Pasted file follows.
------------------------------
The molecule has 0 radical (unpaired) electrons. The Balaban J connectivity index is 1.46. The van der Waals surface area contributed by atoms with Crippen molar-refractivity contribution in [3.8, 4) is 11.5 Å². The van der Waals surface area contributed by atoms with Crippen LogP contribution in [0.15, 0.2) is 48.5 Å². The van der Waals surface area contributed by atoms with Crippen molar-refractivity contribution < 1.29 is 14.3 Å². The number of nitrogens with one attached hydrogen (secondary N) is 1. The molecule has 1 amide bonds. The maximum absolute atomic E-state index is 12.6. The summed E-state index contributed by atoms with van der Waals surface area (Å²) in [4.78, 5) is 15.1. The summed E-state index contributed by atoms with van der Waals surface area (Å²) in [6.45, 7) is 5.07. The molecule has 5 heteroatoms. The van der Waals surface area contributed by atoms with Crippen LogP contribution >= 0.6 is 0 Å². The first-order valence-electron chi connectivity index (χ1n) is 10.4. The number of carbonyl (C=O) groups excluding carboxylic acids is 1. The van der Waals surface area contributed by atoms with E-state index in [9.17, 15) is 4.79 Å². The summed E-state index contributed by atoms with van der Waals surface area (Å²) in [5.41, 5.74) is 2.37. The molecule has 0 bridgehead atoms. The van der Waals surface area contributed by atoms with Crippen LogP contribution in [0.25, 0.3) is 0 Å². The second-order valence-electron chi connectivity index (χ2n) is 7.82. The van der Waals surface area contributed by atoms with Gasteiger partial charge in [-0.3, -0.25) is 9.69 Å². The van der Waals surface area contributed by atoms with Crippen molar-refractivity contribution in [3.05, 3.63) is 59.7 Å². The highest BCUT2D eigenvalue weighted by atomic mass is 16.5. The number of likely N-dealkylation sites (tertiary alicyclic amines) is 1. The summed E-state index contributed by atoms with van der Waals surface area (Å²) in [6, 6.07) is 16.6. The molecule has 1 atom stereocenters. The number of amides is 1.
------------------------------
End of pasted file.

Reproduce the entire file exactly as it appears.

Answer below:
The molecule has 0 radical (unpaired) electrons. The Balaban J connectivity index is 1.46. The van der Waals surface area contributed by atoms with Crippen molar-refractivity contribution in [3.8, 4) is 11.5 Å². The van der Waals surface area contributed by atoms with Crippen LogP contribution in [0.15, 0.2) is 48.5 Å². The van der Waals surface area contributed by atoms with Crippen molar-refractivity contribution < 1.29 is 14.3 Å². The number of nitrogens with one attached hydrogen (secondary N) is 1. The molecule has 1 amide bonds. The maximum absolute atomic E-state index is 12.6. The summed E-state index contributed by atoms with van der Waals surface area (Å²) in [4.78, 5) is 15.1. The summed E-state index contributed by atoms with van der Waals surface area (Å²) in [6.45, 7) is 5.07. The molecule has 5 heteroatoms. The van der Waals surface area contributed by atoms with Crippen LogP contribution >= 0.6 is 0 Å². The first-order valence-electron chi connectivity index (χ1n) is 10.4. The number of carbonyl (C=O) groups excluding carboxylic acids is 1. The van der Waals surface area contributed by atoms with E-state index in [9.17, 15) is 4.79 Å². The summed E-state index contributed by atoms with van der Waals surface area (Å²) in [5.41, 5.74) is 2.37. The molecule has 0 bridgehead atoms. The van der Waals surface area contributed by atoms with Crippen LogP contribution in [0.25, 0.3) is 0 Å². The second-order valence-electron chi connectivity index (χ2n) is 7.82. The van der Waals surface area contributed by atoms with Gasteiger partial charge in [-0.3, -0.25) is 9.69 Å². The van der Waals surface area contributed by atoms with Crippen molar-refractivity contribution in [3.05, 3.63) is 59.7 Å². The highest BCUT2D eigenvalue weighted by atomic mass is 16.5. The number of likely N-dealkylation sites (tertiary alicyclic amines) is 1. The summed E-state index contributed by atoms with van der Waals surface area (Å²) in [6, 6.07) is 16.6. The molecule has 1 atom stereocenters. The number of amides is 1.